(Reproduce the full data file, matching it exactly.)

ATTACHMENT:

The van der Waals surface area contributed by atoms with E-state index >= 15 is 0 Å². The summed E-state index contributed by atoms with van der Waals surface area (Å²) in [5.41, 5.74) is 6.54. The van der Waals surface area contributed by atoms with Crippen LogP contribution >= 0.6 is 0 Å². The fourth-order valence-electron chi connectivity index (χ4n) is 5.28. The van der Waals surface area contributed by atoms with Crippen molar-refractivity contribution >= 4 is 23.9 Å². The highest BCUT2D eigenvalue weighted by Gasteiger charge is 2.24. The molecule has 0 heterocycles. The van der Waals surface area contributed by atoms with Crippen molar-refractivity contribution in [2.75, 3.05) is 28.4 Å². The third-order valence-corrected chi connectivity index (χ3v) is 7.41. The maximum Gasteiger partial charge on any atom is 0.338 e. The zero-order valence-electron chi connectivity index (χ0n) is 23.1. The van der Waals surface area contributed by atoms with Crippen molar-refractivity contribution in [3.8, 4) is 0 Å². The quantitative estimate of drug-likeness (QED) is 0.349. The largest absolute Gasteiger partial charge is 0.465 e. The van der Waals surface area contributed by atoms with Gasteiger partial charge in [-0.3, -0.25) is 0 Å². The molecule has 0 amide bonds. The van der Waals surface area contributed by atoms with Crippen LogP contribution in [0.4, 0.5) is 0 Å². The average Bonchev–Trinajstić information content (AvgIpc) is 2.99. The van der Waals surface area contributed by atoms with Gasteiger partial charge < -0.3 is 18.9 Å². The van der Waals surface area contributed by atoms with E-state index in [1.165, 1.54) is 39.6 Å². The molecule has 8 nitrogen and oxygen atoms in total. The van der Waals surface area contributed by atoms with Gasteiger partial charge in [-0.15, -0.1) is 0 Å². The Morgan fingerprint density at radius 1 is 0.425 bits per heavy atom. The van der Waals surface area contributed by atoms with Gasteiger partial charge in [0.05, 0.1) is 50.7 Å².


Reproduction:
The van der Waals surface area contributed by atoms with E-state index >= 15 is 0 Å². The summed E-state index contributed by atoms with van der Waals surface area (Å²) in [5.41, 5.74) is 6.54. The van der Waals surface area contributed by atoms with Crippen LogP contribution >= 0.6 is 0 Å². The fourth-order valence-electron chi connectivity index (χ4n) is 5.28. The van der Waals surface area contributed by atoms with Crippen molar-refractivity contribution >= 4 is 23.9 Å². The highest BCUT2D eigenvalue weighted by Gasteiger charge is 2.24. The molecule has 0 heterocycles. The van der Waals surface area contributed by atoms with Crippen molar-refractivity contribution in [2.75, 3.05) is 28.4 Å². The third-order valence-corrected chi connectivity index (χ3v) is 7.41. The maximum Gasteiger partial charge on any atom is 0.338 e. The zero-order valence-electron chi connectivity index (χ0n) is 23.1. The van der Waals surface area contributed by atoms with Crippen molar-refractivity contribution in [3.8, 4) is 0 Å². The quantitative estimate of drug-likeness (QED) is 0.349. The largest absolute Gasteiger partial charge is 0.465 e. The van der Waals surface area contributed by atoms with Gasteiger partial charge in [-0.3, -0.25) is 0 Å². The molecule has 0 amide bonds. The van der Waals surface area contributed by atoms with Crippen LogP contribution in [0.4, 0.5) is 0 Å². The average Bonchev–Trinajstić information content (AvgIpc) is 2.99. The van der Waals surface area contributed by atoms with Gasteiger partial charge < -0.3 is 18.9 Å². The van der Waals surface area contributed by atoms with E-state index in [1.165, 1.54) is 39.6 Å². The molecule has 8 nitrogen and oxygen atoms in total. The van der Waals surface area contributed by atoms with Gasteiger partial charge in [-0.15, -0.1) is 0 Å². The Morgan fingerprint density at radius 1 is 0.425 bits per heavy atom. The van der Waals surface area contributed by atoms with Gasteiger partial charge in [0.05, 0.1) is 50.7 Å².